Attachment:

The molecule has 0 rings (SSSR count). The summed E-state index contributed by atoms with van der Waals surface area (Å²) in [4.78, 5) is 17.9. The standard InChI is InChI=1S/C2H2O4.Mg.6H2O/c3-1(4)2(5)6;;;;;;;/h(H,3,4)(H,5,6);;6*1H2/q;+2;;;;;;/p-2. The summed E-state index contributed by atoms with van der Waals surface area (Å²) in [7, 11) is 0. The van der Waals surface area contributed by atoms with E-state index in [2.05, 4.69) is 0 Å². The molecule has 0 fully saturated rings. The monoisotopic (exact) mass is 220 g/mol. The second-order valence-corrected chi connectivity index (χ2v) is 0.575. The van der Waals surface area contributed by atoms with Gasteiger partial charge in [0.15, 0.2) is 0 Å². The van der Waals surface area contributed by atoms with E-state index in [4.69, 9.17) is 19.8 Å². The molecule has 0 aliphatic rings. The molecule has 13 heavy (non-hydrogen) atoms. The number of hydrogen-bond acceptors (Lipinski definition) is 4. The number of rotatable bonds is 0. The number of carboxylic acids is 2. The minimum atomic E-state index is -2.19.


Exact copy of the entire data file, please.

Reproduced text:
The molecule has 0 rings (SSSR count). The summed E-state index contributed by atoms with van der Waals surface area (Å²) in [4.78, 5) is 17.9. The standard InChI is InChI=1S/C2H2O4.Mg.6H2O/c3-1(4)2(5)6;;;;;;;/h(H,3,4)(H,5,6);;6*1H2/q;+2;;;;;;/p-2. The summed E-state index contributed by atoms with van der Waals surface area (Å²) in [7, 11) is 0. The van der Waals surface area contributed by atoms with E-state index in [2.05, 4.69) is 0 Å². The molecule has 0 fully saturated rings. The monoisotopic (exact) mass is 220 g/mol. The second-order valence-corrected chi connectivity index (χ2v) is 0.575. The van der Waals surface area contributed by atoms with Gasteiger partial charge in [0.15, 0.2) is 0 Å². The van der Waals surface area contributed by atoms with E-state index in [4.69, 9.17) is 19.8 Å². The molecule has 0 aliphatic rings. The molecule has 13 heavy (non-hydrogen) atoms. The number of hydrogen-bond acceptors (Lipinski definition) is 4. The number of rotatable bonds is 0. The number of carboxylic acids is 2. The minimum atomic E-state index is -2.19.